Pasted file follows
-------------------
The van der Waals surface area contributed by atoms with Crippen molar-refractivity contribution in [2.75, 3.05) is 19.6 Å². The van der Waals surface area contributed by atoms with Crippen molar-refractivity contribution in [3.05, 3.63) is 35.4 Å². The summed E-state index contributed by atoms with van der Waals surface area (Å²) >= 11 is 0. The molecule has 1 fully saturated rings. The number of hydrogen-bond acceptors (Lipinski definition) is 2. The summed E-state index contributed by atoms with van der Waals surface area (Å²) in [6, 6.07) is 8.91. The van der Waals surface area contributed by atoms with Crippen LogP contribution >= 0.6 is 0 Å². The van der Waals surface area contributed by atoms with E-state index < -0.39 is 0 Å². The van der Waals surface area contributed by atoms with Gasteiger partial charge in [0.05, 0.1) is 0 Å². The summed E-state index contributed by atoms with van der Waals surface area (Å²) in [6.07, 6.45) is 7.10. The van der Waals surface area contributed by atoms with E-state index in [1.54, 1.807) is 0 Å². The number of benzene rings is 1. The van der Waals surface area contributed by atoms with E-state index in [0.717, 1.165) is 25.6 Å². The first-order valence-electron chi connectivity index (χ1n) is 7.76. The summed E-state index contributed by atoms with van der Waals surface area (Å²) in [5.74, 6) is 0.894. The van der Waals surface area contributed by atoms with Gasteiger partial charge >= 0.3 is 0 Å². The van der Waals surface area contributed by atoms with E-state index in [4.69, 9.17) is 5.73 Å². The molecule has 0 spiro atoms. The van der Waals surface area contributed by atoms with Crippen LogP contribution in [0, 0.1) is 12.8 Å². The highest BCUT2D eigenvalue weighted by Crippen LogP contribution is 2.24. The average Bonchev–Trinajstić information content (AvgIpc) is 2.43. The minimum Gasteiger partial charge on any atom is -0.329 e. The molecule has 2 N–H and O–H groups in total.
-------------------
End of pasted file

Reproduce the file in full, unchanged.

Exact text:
The van der Waals surface area contributed by atoms with Crippen molar-refractivity contribution in [2.75, 3.05) is 19.6 Å². The van der Waals surface area contributed by atoms with Crippen molar-refractivity contribution in [3.05, 3.63) is 35.4 Å². The summed E-state index contributed by atoms with van der Waals surface area (Å²) >= 11 is 0. The molecule has 1 fully saturated rings. The number of hydrogen-bond acceptors (Lipinski definition) is 2. The summed E-state index contributed by atoms with van der Waals surface area (Å²) in [6, 6.07) is 8.91. The van der Waals surface area contributed by atoms with Crippen LogP contribution >= 0.6 is 0 Å². The van der Waals surface area contributed by atoms with E-state index < -0.39 is 0 Å². The van der Waals surface area contributed by atoms with Gasteiger partial charge in [0.05, 0.1) is 0 Å². The summed E-state index contributed by atoms with van der Waals surface area (Å²) in [6.07, 6.45) is 7.10. The van der Waals surface area contributed by atoms with E-state index in [1.54, 1.807) is 0 Å². The number of benzene rings is 1. The van der Waals surface area contributed by atoms with E-state index in [0.717, 1.165) is 25.6 Å². The first-order valence-electron chi connectivity index (χ1n) is 7.76. The summed E-state index contributed by atoms with van der Waals surface area (Å²) in [5.74, 6) is 0.894. The van der Waals surface area contributed by atoms with Gasteiger partial charge >= 0.3 is 0 Å². The van der Waals surface area contributed by atoms with E-state index in [4.69, 9.17) is 5.73 Å². The molecule has 0 spiro atoms. The van der Waals surface area contributed by atoms with Crippen LogP contribution in [0, 0.1) is 12.8 Å². The highest BCUT2D eigenvalue weighted by Crippen LogP contribution is 2.24. The average Bonchev–Trinajstić information content (AvgIpc) is 2.43. The minimum Gasteiger partial charge on any atom is -0.329 e. The molecule has 2 N–H and O–H groups in total.